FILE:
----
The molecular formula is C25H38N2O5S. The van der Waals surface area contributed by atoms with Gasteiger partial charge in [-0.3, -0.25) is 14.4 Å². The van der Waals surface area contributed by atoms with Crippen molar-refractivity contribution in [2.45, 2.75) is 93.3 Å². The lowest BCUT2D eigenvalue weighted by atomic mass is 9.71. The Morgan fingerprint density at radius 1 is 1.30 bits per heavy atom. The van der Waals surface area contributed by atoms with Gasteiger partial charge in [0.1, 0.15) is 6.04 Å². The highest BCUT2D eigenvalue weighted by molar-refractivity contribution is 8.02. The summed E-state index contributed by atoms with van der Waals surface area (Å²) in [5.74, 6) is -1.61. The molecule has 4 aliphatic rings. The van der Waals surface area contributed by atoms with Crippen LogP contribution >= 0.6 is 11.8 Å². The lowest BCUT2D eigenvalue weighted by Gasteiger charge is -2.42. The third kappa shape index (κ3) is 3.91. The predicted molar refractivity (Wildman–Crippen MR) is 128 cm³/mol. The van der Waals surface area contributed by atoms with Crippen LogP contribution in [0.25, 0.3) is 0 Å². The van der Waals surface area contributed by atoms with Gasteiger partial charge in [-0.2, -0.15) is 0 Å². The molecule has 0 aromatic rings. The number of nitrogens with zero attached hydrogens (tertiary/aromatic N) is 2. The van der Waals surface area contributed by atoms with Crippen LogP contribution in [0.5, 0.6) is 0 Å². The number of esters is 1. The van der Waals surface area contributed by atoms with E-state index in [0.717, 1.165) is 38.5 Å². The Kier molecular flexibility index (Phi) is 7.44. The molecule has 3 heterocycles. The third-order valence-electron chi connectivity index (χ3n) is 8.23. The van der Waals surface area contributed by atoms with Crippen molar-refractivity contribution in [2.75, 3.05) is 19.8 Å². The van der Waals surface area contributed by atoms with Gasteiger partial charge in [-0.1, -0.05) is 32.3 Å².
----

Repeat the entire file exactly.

The molecular formula is C25H38N2O5S. The van der Waals surface area contributed by atoms with Gasteiger partial charge in [-0.3, -0.25) is 14.4 Å². The van der Waals surface area contributed by atoms with Crippen molar-refractivity contribution in [2.45, 2.75) is 93.3 Å². The lowest BCUT2D eigenvalue weighted by atomic mass is 9.71. The Morgan fingerprint density at radius 1 is 1.30 bits per heavy atom. The van der Waals surface area contributed by atoms with Gasteiger partial charge in [0.1, 0.15) is 6.04 Å². The highest BCUT2D eigenvalue weighted by molar-refractivity contribution is 8.02. The summed E-state index contributed by atoms with van der Waals surface area (Å²) in [5.74, 6) is -1.61. The molecule has 4 aliphatic rings. The van der Waals surface area contributed by atoms with Crippen LogP contribution >= 0.6 is 11.8 Å². The lowest BCUT2D eigenvalue weighted by Gasteiger charge is -2.42. The third kappa shape index (κ3) is 3.91. The predicted molar refractivity (Wildman–Crippen MR) is 128 cm³/mol. The van der Waals surface area contributed by atoms with Crippen LogP contribution in [0.25, 0.3) is 0 Å². The van der Waals surface area contributed by atoms with Gasteiger partial charge in [-0.2, -0.15) is 0 Å². The molecule has 0 aromatic rings. The number of nitrogens with zero attached hydrogens (tertiary/aromatic N) is 2. The van der Waals surface area contributed by atoms with Crippen LogP contribution in [0.5, 0.6) is 0 Å². The number of esters is 1. The van der Waals surface area contributed by atoms with E-state index in [0.717, 1.165) is 38.5 Å². The Kier molecular flexibility index (Phi) is 7.44. The molecule has 3 heterocycles. The third-order valence-electron chi connectivity index (χ3n) is 8.23. The van der Waals surface area contributed by atoms with Crippen molar-refractivity contribution in [2.75, 3.05) is 19.8 Å². The van der Waals surface area contributed by atoms with Gasteiger partial charge in [-0.1, -0.05) is 32.3 Å².